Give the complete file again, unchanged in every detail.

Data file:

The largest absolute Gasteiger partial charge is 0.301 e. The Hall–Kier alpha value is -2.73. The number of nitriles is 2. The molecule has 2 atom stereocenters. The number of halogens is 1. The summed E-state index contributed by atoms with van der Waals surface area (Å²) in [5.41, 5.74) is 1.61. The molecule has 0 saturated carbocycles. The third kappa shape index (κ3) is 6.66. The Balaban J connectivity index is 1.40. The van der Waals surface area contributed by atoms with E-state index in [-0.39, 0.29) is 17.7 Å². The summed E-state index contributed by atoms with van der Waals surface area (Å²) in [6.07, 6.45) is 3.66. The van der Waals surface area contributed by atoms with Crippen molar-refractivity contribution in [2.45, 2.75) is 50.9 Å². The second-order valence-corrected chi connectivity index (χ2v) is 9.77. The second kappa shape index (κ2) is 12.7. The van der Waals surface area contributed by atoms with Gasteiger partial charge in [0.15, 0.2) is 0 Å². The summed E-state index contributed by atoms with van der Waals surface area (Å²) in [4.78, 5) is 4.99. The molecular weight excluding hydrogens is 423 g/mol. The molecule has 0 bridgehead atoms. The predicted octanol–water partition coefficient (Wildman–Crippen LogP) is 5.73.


The largest absolute Gasteiger partial charge is 0.301 e. The Hall–Kier alpha value is -2.73. The number of nitriles is 2. The molecule has 2 atom stereocenters. The number of halogens is 1. The summed E-state index contributed by atoms with van der Waals surface area (Å²) in [5.41, 5.74) is 1.61. The molecule has 0 saturated carbocycles. The third kappa shape index (κ3) is 6.66. The Balaban J connectivity index is 1.40. The van der Waals surface area contributed by atoms with E-state index in [-0.39, 0.29) is 17.7 Å². The summed E-state index contributed by atoms with van der Waals surface area (Å²) in [6.07, 6.45) is 3.66. The van der Waals surface area contributed by atoms with Crippen molar-refractivity contribution in [2.45, 2.75) is 50.9 Å². The second-order valence-corrected chi connectivity index (χ2v) is 9.77. The second kappa shape index (κ2) is 12.7. The van der Waals surface area contributed by atoms with Gasteiger partial charge in [0.15, 0.2) is 0 Å². The summed E-state index contributed by atoms with van der Waals surface area (Å²) in [4.78, 5) is 4.99. The molecular weight excluding hydrogens is 423 g/mol. The molecule has 0 bridgehead atoms. The predicted octanol–water partition coefficient (Wildman–Crippen LogP) is 5.73.